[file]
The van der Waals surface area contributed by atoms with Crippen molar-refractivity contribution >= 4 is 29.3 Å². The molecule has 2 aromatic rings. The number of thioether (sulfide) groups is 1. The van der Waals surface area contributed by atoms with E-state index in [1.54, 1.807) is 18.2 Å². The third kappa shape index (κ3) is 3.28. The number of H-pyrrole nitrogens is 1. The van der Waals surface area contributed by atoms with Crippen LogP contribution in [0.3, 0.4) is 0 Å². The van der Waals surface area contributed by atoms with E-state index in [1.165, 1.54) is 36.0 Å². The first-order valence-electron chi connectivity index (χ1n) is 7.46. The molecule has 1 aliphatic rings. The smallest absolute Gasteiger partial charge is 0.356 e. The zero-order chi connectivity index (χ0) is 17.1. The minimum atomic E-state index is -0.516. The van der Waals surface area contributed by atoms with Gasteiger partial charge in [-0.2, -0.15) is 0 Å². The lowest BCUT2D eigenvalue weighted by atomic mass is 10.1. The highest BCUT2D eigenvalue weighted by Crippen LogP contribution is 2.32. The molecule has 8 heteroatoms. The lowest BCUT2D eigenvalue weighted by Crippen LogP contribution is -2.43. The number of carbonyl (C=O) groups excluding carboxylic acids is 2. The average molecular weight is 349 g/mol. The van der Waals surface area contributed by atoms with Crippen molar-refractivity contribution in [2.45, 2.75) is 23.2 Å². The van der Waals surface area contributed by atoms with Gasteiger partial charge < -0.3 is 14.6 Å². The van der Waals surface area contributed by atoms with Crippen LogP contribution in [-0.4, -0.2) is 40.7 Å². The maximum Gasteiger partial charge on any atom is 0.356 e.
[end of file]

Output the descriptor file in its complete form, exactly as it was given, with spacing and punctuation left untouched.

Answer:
The van der Waals surface area contributed by atoms with Crippen molar-refractivity contribution >= 4 is 29.3 Å². The molecule has 2 aromatic rings. The number of thioether (sulfide) groups is 1. The van der Waals surface area contributed by atoms with E-state index in [1.54, 1.807) is 18.2 Å². The third kappa shape index (κ3) is 3.28. The number of H-pyrrole nitrogens is 1. The van der Waals surface area contributed by atoms with Crippen LogP contribution in [0.3, 0.4) is 0 Å². The van der Waals surface area contributed by atoms with E-state index in [1.165, 1.54) is 36.0 Å². The first-order valence-electron chi connectivity index (χ1n) is 7.46. The molecule has 1 aliphatic rings. The smallest absolute Gasteiger partial charge is 0.356 e. The zero-order chi connectivity index (χ0) is 17.1. The minimum atomic E-state index is -0.516. The van der Waals surface area contributed by atoms with Gasteiger partial charge in [-0.2, -0.15) is 0 Å². The lowest BCUT2D eigenvalue weighted by atomic mass is 10.1. The highest BCUT2D eigenvalue weighted by Crippen LogP contribution is 2.32. The molecule has 8 heteroatoms. The lowest BCUT2D eigenvalue weighted by Crippen LogP contribution is -2.43. The number of carbonyl (C=O) groups excluding carboxylic acids is 2. The average molecular weight is 349 g/mol. The van der Waals surface area contributed by atoms with Crippen molar-refractivity contribution in [2.45, 2.75) is 23.2 Å². The van der Waals surface area contributed by atoms with Gasteiger partial charge < -0.3 is 14.6 Å². The van der Waals surface area contributed by atoms with Crippen LogP contribution in [-0.4, -0.2) is 40.7 Å². The maximum Gasteiger partial charge on any atom is 0.356 e.